On a particularly hot day in July, several people cart crates of new furniture from the hall into the large, bright new home of Marist High School’s Focus program.
While the Focus program, which is geared towards students with learning disabilities, isn’t new, it has grown significantly since it was first developed 12 years ago, expanding from one teacher and a handful of students to a program that requires three teachers and scores of students.
The problem is that while the need and manpower has increased, until this year the space to accommodate the students remained the same as it was when first instituted under then Principal Steven Schlitte.
In September, however, when the doors open, the program – which is funded by grants through the Bayonne School District – will have new digs and enough equipment to fill the needs of the students.
“Marist High School truly tries to reach each student who comes here.” -- Sister Helen Moores
The old room was too small and didn’t have everything the program needed. But the new room, in conjunction with the classroom next door, will have significant resources to call on, including smart boards and other technology.
On this day
On this day, Sister Helen Moores oversees the arrival of the furniture and talks about how the program has grown since its inception 12 years ago.
Waiting at the door to be carried in are new desks, tables, new computers (including laptops), and even a copy machine.
“We’ll have everything we need,” says Sister Helen.
Sister Helen teaches the freshmen and some juniors, while her fellow teacher, an employee of the Bayonne School District, Audrey Jacobson, teaches sophomores and juniors. A third Marist teacher, Ken Sinclair, is usually responsible for seniors and some juniors.
The need has grown
Brother Steve, when still principal of Marist, founded the program, realizing that there was a need to provide something extra for this part of the student population – individual attention that these students need in order to keep up with their class work in other classes.
Done in conjunction with the Bayonne Public School District, the Focus program has three teachers, each of whom works with no more than five students at a time.
Working in conjunction with the teachers in the other classes, the Focus group finds out areas where each student needs help and provides an extra push to help them learn.
“We talk with the teachers and find out if there is a test coming up or if students need some other kind of help,” Sister Helen said.
Using materials supplied by the teachers, the Focus room supports studies in other classes.
“If a student needs to do research, then we can help them do it here,” she said.
Students attending the high school usually have a study period. For those involved with the Focus Room, this becomes their study period.
To keep on top of the needs of the children, the school’s Child Study teams meets to review the program.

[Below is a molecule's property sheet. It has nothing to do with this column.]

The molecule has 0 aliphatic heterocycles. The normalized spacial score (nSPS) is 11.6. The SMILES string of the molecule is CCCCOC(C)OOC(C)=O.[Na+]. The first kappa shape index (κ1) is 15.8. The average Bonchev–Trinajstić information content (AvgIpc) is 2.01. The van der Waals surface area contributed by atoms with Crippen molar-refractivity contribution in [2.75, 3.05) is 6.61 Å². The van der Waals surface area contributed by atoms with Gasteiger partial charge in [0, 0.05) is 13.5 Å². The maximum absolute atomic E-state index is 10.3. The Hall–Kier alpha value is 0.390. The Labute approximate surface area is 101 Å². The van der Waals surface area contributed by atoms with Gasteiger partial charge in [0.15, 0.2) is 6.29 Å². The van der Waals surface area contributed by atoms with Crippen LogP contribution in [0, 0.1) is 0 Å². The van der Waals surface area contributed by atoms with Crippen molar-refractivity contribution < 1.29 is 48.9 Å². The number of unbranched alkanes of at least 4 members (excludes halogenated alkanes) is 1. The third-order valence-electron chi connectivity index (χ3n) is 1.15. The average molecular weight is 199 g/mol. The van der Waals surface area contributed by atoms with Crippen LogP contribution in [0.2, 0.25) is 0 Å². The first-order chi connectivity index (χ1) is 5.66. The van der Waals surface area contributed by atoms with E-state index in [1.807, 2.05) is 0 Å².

People in these classes do not lack intelligence, they simply have some learning disability that blocks them from learning at the same rate as traditional students, said Jacobson.
Some students may not remain classified all four years they are at the high school, and they can be taken out of the program if the teachers feel they have overcome their learning issues.
“Even classified, these students often achieve. Some make the honor roll; they simply need more time and extra help to achieve these things,” Jacobson said.
Half of what the Focus Room does is help to build up confidence and self-esteem, especially for when students leave high school and enter the work force or college.
“Marist High School truly tries to reach each student who comes here,” Sister Helen said. “Many other Catholic high schools do not have a program like this.”
Jacobson is a special needs teacher who started earlier this year. She said the biggest issue is advocacy for these students in high school. Many of the students who go on to college from this program must face a harsher reality in that no one will know they have learning disabilities.
“They don’t take that part of their records on to college,” Jacobson said. “It is up to them to ask for the help they need. Part of what we do here is to teach them how to ask, and encourage them to seek help they might need.”
Many won’t, even though they are entitled to get more time on some tests and other considerations if they speak up. Some are ashamed to talk about it.
The Focus program works with parents and students to help get kids ready for that other world, teaching them that they have to speak up.
“We try to teach our students to become their own advocates,” Jacobson said. “They need to say something if they need help.”
The program is funded by a grant that passed through the Bayonne school district. Jacobson is an employee of the school district, and taught at Midtown Community School before coming to Marist.
Sister Helen was a special needs teacher in both public and private schools, including Clarendon School in Secaucus and St. Aloysius Catholic School in Jersey City. She was also a principal for many years. Ken Sinclair, the third teacher, is from Bayonne High School.
Al Sullivan may be reached at email@example.com.